What it means to you

Hans Kuhn wrote that “To describe the innovation initiated by Copernicus as the simple interchange of the position of the earth and sun is to make a molehill out of a mountain in the development of human thought. If Copernicus’ proposal had had no consequences outside astronomy, it would have been neither so long delayed, nor so strenuously resisted.” (Kuhn, Thomas, The Copernican Revolution. Planetary Astronomy in the Development of Western Thought.) Since then, there has been a continual conflict between those who believe the interpretation of the Bible they have been taught, and that of scientific inquiry through use of critical thinking.

An important step in untraining our eyes is to end the conflict between Christianity and critical thinking. One way to do that is to recognize “the order of the universe” that we live in. St. Thomas Aquinas used this idea to argue for the existence of God; because there is design and order in the universe, it cannot be designed by chance, but only by design and purpose. Now it is time for Christians to turn Aqunias’ argument on its head; the order of the universe is not simply an argument for the existence of a creator god. It is an argument for an orderly god. For example: believing that we serve an orderly God, we can use critical thinking to test the age of the universe by comparing the ratio of the distance of stars with the speed of light. But if, as some people do, we insist on interpreting the Bible’s account of the creation of the universe as having occurred in 7 consecutive 24 hour days, then we must come to the conclusion that we serve a capricious God, not an orderly one. Because he created an aged universe that looks like it was millions of years old, when in fact it is only roughly 10,000 years old.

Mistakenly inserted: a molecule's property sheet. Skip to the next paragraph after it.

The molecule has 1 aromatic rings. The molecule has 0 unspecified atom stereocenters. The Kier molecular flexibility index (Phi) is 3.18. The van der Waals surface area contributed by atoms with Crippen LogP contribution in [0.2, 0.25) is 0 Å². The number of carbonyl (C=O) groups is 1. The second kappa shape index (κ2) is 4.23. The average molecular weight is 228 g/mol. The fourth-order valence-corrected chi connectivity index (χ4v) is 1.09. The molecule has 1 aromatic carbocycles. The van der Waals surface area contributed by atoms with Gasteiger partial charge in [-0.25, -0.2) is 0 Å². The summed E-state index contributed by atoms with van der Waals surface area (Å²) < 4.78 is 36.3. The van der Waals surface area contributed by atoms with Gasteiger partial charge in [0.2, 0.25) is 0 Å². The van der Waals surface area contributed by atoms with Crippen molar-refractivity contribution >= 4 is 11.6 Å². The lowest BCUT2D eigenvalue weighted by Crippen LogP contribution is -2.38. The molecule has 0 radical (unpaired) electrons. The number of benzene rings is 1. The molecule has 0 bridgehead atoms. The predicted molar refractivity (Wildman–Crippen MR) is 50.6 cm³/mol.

The importance of emphasizing critical thinking

When I explain the Copernican revolution to my Christian friends, they inevitably tell me that the revolution of the earth around the sun isn’t important to them. It is such a broadly held conviction that it seems irrelevant. But as Kung said, the shift in worldview caused by the revolution is far-reaching. It was the beginning of a slippery slope in which science would examine evidence, propose a hypothesis, and come to a conclusion that sometimes interfered with what was believed to be an inerrant teaching of the Bible.

I believe that this generation of Christians needs to step up to the plate and engage, rather than reject, the use of critical thinking to understand the order, and meaning, of the universe. A high view of scripture does not mean that the interpretations we have been taught are infallible. Every fresh movement of God in history has come from leaders and people who have re-examined the Bible and discovered a facet of truth that was overlooked by the generations before them. This can only come through sharpened thinking, and a willingness to challenge the beliefs we have been taught.

To get started, I encourage you to watch these 6 videos posted at on critical thinking. Over time, I will be posting each individually along with an essay on its importance in modern Christian thinking.

What about you?

What do you think about the tension between scientific and critical thinking and Christianity? Can it be resolved? Or do we have to pick sides? How has the tension impacted your life?

17th April
written by Jeffrey Long

The reverberations from the Copernican Revolution, the paradigm shift from an Earth centered solar system to a Sun centered solar system, are still being felt today. A future post will go into detail in how this has impacted the church, both past, present and future. In the meantime, here is a gorgeous model of the two systems. In the lower right, you can toggle between Copernican (Heliocentric – Sun centered) and  Tychonian (Geocentric – Earth centered.) Other controls allow you to speed up or slow down the rotations, show the moon phase, show the zodiac and set the date. Let us know what you think in the comments.